How much do I need at Retirement?

    

How much do I need at retirement to cover my basic needs?

This is the minimum income that you would require in your retirement to retain your basic quality of life.

Your basic needs typically include the money you need for:

    

The two most important questions you probably have are:

  

Your registered financial advisor will advise you of the income you can expect for the different pension options.  You can also use the  monthly pension indicator to give you an indication of the income you can expect.

You also need to think about your expenses once you retire. It is very likely that you will need less money after you retire because:

 
 
 

On the other hand, some of your expenses may go up. In particular, your medical expenses usually increase when you get older. The reality is that many people end up retiring without enough money to meet even their basic needs in retirement.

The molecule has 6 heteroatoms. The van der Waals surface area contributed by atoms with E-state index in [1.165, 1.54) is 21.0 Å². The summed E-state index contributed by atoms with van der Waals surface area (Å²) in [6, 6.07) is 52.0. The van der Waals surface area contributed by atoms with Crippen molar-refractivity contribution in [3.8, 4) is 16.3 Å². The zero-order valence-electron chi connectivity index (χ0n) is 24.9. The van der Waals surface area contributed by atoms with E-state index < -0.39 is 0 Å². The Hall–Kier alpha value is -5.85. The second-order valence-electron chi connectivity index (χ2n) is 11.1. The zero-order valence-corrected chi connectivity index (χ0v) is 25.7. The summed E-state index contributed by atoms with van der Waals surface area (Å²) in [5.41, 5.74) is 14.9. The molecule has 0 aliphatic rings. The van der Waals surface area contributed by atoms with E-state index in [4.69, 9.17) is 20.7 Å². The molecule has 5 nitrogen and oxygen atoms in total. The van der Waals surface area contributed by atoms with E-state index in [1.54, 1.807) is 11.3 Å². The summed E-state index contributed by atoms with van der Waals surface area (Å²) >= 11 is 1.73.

As a rough guideline only, you should be able to have a reasonable retirement if your income is some 70% to 80% of your total salary just before retirement.

What will cause me the greatest regret in retirement (the risks)?

Most people associate the word "risk" with bad outcomes. However, the flip side is that taking risks also creates the opportunity for very good outcomes. In managing your risks, you should be most concerned about minimising the chance of outcomes that cause you a great deal of regret.

As a pensioner, there are three important risks you must deal with in how you invest your retirement savings in order to meet your needs, namely:

  • Investment risk 
  • Inflation Risk
  • The risk of living too long!

Investment risk 

Investment risk refers to the chance that the investment returns you earn on the money you invest at your retirement is insufficient to provide a reasonable income throughout your retirement.